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Better Online Citations – Details Part 3 (MARC)

Saturday, 20 Jun 2009 | by Mark Tucker

marc21h2

Over the past few months, I have shared an idea about how to make citing online sources easier.  You can find out more about this on the page, A Better Way to Cite Online Sources.  Some of the suggestions that came from the survey and posts Details Part 1 and Details Part 2 (GEDCOM) was why not use an existing standard. 

One of the suggestions was using Metadata Object Description Schema (MODS).  MODS is a “schema for a bibliographic element set that may be used for a variety of purposes, and particularly for library applications.” and is maintained by the Library of Congress.1

 Now I suspect I will talk more about MODS in a future post, but the reason I bring it up now is because immediately in researching MODS I came across another acronymn, MARC. MARC stands for MAchine-Readable Cataloging and the MARC formats are “standards for the representation and communication of bibliographic and related information in machine-readable form.”2 Most of the discussion I came across dealt with MARC 21 which (according to Understanding MARC Bibliographic: Machine-Readable Cataloging) is “the standard used by most library computer programs.”

 Now let’s return to the specific case identified in the video, “A Better Way to Cite Online Sources.”  We have a website that identifies a book source.  One of the three representations of a citation found in Evidence Explained is a Source List Entry or in other words a bibliographic entry:

 Evidence Explained - Book Basic Format - Source List Entry

So the book, A History of Emery County would look like this:

Geary, Edward A. A History of Emery County. Salt Lake City: Utah State Historical Society, 1996.

 The main parts (or fields) of the entry are:

  1. Author
  2. Title (main & sub)
  3. Publication (place, publisher, year)

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Better Online Citations Surveys Now Closed

Sunday, 7 Jun 2009 | by Mark Tucker

Almost 50 days ago, I posted a video titled “A Better Way to Cite Onilne Sources” with 2 corresponding surveys. Since then 358 people responded to the individual survey and 9 to the company/organization survey. It was my first time using SurveyMonkey for online surveys and overall I was pleased with the website. I did have grand hopes that at least 1,000 people would respond to the survey to get more accurate results. To date, the video has been viewed 2,483 times.  It seems like a good time to end the survey and analyze the results.  Plus, keeping the survey going costs $19.95 a month and I budgeted for only two months.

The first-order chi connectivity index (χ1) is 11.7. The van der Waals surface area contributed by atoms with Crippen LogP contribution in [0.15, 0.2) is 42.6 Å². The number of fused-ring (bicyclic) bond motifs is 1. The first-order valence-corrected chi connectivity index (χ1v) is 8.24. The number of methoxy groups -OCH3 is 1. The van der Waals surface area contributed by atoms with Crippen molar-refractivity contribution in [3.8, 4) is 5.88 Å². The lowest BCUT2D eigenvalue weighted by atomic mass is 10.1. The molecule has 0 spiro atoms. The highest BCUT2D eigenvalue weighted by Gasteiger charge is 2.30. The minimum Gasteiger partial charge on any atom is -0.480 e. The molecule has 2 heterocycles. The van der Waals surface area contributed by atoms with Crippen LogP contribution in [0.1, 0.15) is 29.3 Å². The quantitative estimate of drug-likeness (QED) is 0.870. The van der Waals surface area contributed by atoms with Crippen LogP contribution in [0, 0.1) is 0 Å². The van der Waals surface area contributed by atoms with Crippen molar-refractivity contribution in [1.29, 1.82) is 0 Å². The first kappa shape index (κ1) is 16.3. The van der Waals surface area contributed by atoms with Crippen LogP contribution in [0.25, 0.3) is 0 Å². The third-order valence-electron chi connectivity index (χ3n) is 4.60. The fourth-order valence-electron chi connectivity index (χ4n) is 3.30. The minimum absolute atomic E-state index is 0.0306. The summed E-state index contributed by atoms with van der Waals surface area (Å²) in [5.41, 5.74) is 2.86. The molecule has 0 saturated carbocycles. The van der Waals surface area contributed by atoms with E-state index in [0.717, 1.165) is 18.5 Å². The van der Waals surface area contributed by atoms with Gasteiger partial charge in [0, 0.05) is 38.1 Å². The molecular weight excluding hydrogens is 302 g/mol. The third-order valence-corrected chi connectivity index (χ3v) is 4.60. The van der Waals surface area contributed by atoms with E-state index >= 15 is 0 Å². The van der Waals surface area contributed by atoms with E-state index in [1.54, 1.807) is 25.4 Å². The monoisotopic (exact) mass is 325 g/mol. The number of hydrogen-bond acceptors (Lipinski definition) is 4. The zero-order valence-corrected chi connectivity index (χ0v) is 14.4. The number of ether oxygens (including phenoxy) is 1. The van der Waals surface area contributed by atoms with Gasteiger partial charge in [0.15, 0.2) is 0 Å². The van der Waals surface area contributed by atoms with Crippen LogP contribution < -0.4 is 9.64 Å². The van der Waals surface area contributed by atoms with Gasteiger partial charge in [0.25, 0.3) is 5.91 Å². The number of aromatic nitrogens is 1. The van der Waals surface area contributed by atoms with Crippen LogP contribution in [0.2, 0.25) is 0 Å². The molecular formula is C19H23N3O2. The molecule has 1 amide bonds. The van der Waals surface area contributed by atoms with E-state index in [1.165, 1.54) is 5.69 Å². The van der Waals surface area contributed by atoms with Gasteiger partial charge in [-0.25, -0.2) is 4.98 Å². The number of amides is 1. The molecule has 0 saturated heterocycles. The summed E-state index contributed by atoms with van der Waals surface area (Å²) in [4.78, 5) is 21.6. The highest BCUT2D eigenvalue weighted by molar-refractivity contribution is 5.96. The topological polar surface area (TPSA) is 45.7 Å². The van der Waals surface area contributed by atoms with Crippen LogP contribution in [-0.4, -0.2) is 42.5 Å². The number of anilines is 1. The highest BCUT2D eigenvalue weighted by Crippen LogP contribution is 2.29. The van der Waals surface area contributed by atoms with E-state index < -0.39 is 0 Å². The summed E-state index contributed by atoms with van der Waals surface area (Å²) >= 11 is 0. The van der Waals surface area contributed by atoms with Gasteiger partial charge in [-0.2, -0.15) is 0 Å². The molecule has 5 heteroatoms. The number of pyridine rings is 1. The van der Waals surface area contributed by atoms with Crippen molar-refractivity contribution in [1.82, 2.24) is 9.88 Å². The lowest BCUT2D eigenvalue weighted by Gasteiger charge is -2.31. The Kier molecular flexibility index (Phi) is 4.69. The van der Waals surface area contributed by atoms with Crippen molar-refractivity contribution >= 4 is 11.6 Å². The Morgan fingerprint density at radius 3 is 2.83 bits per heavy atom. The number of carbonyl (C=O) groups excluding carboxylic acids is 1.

I plan to e-mail a copy of the results to all those who took the survey and provided an e-mail address.  If you took the survey, didn’t provide your e-mail, and still want a copy of the results, contact me via this contact link.

As time permits, I will write about the survey results and some of the feedback I received.

I am grateful to the many bloggers and podcasters that spread the word about this effort.  Thank you for all that watched the video and participated in the survey.  I am excited to see how this effort continues over the next months and years.

Sincerely,

Mark Tucker

Better Online Citations – Details Part 2 (GEDCOM)

Sunday, 3 May 2009 | by Mark Tucker

GEDCOM support by Legacy 7, RootsMagic 4, and Family Tree Maker 2009

In Better Online Citations – Details Part 1 we examined how the QuickCheck model for “Book: Basic format” from Evidence Explained was coded in Family Tree Maker 2009, Legacy 7, and RootsMagic 4. From the screens we were able to identify implementation differences between the three applications. There are also differences between the applications in how citation information is conveyed via a GEDCOM export. The individual fields shown on the template screens are lost in the standard GEDCOM export making it impossible to create a rich EE-style citation in one application, export it to GEDCOM, and import it into another application while retaining that richness. In all cases (except when the exporter and importer of the GEDCOM is RootsMagic 4), the citation is changed from a “Book: Basic format” to a generic “old-style” (pre EE) format with important details lost.